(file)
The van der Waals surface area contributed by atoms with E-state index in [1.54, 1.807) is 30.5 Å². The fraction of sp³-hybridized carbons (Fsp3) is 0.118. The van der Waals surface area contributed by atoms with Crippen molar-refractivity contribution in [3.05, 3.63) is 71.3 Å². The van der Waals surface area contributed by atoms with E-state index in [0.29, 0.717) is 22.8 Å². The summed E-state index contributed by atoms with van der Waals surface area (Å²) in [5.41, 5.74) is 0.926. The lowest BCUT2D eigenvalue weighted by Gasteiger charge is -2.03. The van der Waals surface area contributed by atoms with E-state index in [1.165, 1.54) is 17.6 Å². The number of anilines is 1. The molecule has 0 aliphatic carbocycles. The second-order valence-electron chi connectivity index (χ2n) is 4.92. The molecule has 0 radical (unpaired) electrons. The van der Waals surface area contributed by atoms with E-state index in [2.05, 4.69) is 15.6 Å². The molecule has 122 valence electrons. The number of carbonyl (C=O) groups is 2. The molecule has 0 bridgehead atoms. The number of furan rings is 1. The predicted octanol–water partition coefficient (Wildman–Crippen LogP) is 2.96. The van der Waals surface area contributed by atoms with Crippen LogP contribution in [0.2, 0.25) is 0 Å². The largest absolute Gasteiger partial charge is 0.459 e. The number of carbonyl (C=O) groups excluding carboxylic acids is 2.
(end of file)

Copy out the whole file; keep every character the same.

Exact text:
The van der Waals surface area contributed by atoms with E-state index in [1.54, 1.807) is 30.5 Å². The fraction of sp³-hybridized carbons (Fsp3) is 0.118. The van der Waals surface area contributed by atoms with Crippen molar-refractivity contribution in [3.05, 3.63) is 71.3 Å². The van der Waals surface area contributed by atoms with E-state index in [0.29, 0.717) is 22.8 Å². The summed E-state index contributed by atoms with van der Waals surface area (Å²) in [5.41, 5.74) is 0.926. The lowest BCUT2D eigenvalue weighted by Gasteiger charge is -2.03. The van der Waals surface area contributed by atoms with E-state index in [1.165, 1.54) is 17.6 Å². The number of anilines is 1. The molecule has 0 aliphatic carbocycles. The second-order valence-electron chi connectivity index (χ2n) is 4.92. The molecule has 0 radical (unpaired) electrons. The van der Waals surface area contributed by atoms with E-state index in [2.05, 4.69) is 15.6 Å². The molecule has 122 valence electrons. The number of carbonyl (C=O) groups is 2. The molecule has 0 bridgehead atoms. The number of furan rings is 1. The predicted octanol–water partition coefficient (Wildman–Crippen LogP) is 2.96. The van der Waals surface area contributed by atoms with Crippen LogP contribution in [0.2, 0.25) is 0 Å². The largest absolute Gasteiger partial charge is 0.459 e. The number of carbonyl (C=O) groups excluding carboxylic acids is 2.